Like the dirt-smudged, bratty neighbor kid who becomes a surprisingly cool and self-assured adult, Kent 3 transformed themselves in a mere two years from a mediocre garage band into a powerful, unique rock outfit with an indelible sound.
Before maturing, however, Kent 3 made the erratic Screaming Youth Fantastic. The album shows promise — “The Kids Want Action!” and “The Duke of Federal Way” hint at the gripping, distinctive sounds to come, and “Estrogen Cruiser” is a damn fine snot-rocker — but Mike Pitts’ weak, tuneless vocals and a few songs that are just filler mar what might have been a more intriguing debut. Many of the songs on the first three 7-inch EPs, including all of Chromies and two songs from the superior Coin of the Realm, appear on the debut LP.
The Bellingham, Wash., quartet disbanded and reformed as a trio, handing vocal duties to guitarist Viv Halogen and taking a great leap forward on the self-titled double 7-inch. The three short, tasty numbers on the second single deliver on the punk promise of Screaming Youth Fantastic, while “Basketball Medics” and “Satellite” introduce a new direction. Those two songs reappear on Stories of the New West, which features the raw, spare, dark rock sound of a cowboy surfer on ‘ludes. It’s an album Wire might have recorded instead of Pink Flag had they smoked pot and watched The Good, The Bad and The Ugly before entering the studio. The gothic Western aura even makes a line like “He is a mod, and he likes mod songs” (“Mad About the Boy”) sound like a gloomy challenge to draw, pardner, as does the mesmerizing, funereal six-minute title track and the uptempo, desperate-sounding “11th St. Wipeout.” The only low point is a ho-hum instrumental, “Strangers (High Fiving in the Streets).”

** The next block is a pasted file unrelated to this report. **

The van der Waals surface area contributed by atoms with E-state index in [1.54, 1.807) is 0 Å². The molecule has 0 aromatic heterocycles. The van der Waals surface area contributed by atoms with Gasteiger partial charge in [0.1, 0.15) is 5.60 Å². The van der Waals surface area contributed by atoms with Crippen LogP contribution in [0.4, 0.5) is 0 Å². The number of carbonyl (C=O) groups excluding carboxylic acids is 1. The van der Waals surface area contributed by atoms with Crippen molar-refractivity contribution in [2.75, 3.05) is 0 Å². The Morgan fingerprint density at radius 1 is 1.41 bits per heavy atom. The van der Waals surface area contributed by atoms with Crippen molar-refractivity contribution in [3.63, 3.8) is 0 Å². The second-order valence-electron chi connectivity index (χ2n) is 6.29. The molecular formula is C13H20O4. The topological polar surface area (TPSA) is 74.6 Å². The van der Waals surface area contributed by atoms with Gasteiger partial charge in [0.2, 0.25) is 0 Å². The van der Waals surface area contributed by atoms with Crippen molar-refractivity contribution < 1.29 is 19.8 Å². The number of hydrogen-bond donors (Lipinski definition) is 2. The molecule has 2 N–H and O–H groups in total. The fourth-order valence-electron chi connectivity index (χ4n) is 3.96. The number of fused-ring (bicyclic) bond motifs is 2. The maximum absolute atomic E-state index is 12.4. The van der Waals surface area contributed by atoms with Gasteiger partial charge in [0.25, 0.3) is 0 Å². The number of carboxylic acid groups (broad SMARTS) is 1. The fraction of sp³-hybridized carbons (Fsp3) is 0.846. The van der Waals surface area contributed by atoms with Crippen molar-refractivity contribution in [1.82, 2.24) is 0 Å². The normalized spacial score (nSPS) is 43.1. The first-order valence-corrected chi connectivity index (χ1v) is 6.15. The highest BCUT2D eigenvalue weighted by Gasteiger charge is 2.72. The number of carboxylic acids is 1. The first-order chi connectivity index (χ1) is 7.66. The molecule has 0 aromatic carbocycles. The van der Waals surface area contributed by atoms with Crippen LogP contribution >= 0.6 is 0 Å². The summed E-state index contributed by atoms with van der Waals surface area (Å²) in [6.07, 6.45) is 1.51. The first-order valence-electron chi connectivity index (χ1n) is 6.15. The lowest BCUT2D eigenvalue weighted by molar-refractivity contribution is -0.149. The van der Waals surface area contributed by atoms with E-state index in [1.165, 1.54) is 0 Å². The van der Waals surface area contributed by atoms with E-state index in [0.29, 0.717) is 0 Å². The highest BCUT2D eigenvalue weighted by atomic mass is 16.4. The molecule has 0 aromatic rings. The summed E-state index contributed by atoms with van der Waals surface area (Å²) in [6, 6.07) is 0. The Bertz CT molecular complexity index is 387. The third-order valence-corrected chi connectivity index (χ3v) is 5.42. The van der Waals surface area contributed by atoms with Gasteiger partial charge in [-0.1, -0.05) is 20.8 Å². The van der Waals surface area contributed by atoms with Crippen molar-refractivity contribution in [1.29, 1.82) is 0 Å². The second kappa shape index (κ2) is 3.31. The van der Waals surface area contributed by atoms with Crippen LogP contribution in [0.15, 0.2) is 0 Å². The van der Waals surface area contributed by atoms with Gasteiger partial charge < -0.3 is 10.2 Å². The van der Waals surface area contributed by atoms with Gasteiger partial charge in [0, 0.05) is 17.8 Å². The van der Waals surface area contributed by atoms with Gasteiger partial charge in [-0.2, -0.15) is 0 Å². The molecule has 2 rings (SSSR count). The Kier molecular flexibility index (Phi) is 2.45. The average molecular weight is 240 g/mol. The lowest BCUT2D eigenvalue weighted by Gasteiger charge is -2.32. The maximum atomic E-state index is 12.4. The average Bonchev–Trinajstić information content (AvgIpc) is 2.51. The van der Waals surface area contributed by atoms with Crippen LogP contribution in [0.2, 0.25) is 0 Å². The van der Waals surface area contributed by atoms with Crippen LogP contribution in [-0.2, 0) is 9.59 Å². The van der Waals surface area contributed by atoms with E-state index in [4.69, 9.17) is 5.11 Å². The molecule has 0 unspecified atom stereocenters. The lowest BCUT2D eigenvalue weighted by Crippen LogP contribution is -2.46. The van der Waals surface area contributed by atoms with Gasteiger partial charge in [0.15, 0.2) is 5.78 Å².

Peasant Musik picks up where Stories left off, with a set of harder-driving songs exemplified by the pummeling guitar and beer hall chants of “D.J. Knew.” Although Tyler Long’s drumming is more muscular, Halogen’s sea chantey vocals are louder and more strident, and Adam Grendon’s bass throbs with more intensity, this record seldom reaches the highs of its predecessor. The songs are still good — especially “1 Peter 4:3” and “Winter,” which recapture the electricity of Stories — but this is nothing new for the Kent 3.
After replacing Grendon with Jason Freeman (formerly of the Vaccines), the Kent 3 recorded Spells, taking a few steps back to their roots and abandoning the surf guitar/spaghetti western feel of their prior two releases for all-out guitar stomp. The result is an often wild sounding rock ‘n’ roll record with more actual singing by Halogen (as opposed to his usual shout/chant style). “Ball of Fire,” “Cinema” and “Pines” recall the band’s twangier, doped-up-cowpoke efforts, but Spells draws the Kent 3 closer to Mudhoney than Morricone.